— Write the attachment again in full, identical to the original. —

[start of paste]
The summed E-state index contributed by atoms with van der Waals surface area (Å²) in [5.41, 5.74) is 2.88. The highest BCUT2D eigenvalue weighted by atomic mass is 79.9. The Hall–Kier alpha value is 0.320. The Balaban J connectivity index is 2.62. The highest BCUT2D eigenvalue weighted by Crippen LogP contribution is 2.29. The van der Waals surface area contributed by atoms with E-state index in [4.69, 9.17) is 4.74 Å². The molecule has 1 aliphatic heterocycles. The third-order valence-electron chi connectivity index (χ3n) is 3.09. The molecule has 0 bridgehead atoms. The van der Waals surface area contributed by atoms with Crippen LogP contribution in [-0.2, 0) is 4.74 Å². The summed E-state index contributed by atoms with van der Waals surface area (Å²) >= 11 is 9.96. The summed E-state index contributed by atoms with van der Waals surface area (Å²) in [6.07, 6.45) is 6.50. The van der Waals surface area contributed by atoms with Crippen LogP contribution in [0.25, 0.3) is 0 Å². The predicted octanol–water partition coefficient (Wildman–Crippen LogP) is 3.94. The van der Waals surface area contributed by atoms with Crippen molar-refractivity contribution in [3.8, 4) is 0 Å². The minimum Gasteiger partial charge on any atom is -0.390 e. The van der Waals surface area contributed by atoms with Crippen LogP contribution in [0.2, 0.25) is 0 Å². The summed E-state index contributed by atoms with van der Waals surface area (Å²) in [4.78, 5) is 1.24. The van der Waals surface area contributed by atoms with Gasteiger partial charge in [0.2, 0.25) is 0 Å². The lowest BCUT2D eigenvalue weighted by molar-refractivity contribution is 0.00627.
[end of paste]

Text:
The summed E-state index contributed by atoms with van der Waals surface area (Å²) in [5.41, 5.74) is 2.88. The highest BCUT2D eigenvalue weighted by atomic mass is 79.9. The Hall–Kier alpha value is 0.320. The Balaban J connectivity index is 2.62. The highest BCUT2D eigenvalue weighted by Crippen LogP contribution is 2.29. The van der Waals surface area contributed by atoms with E-state index in [4.69, 9.17) is 4.74 Å². The molecule has 1 aliphatic heterocycles. The third-order valence-electron chi connectivity index (χ3n) is 3.09. The molecule has 0 bridgehead atoms. The van der Waals surface area contributed by atoms with Crippen LogP contribution in [-0.2, 0) is 4.74 Å². The summed E-state index contributed by atoms with van der Waals surface area (Å²) >= 11 is 9.96. The summed E-state index contributed by atoms with van der Waals surface area (Å²) in [6.07, 6.45) is 6.50. The van der Waals surface area contributed by atoms with Crippen LogP contribution in [0.25, 0.3) is 0 Å². The predicted octanol–water partition coefficient (Wildman–Crippen LogP) is 3.94. The van der Waals surface area contributed by atoms with Crippen molar-refractivity contribution in [3.8, 4) is 0 Å². The minimum Gasteiger partial charge on any atom is -0.390 e. The van der Waals surface area contributed by atoms with Crippen LogP contribution in [0.2, 0.25) is 0 Å². The summed E-state index contributed by atoms with van der Waals surface area (Å²) in [4.78, 5) is 1.24. The van der Waals surface area contributed by atoms with Gasteiger partial charge in [0.2, 0.25) is 0 Å². The lowest BCUT2D eigenvalue weighted by molar-refractivity contribution is 0.00627.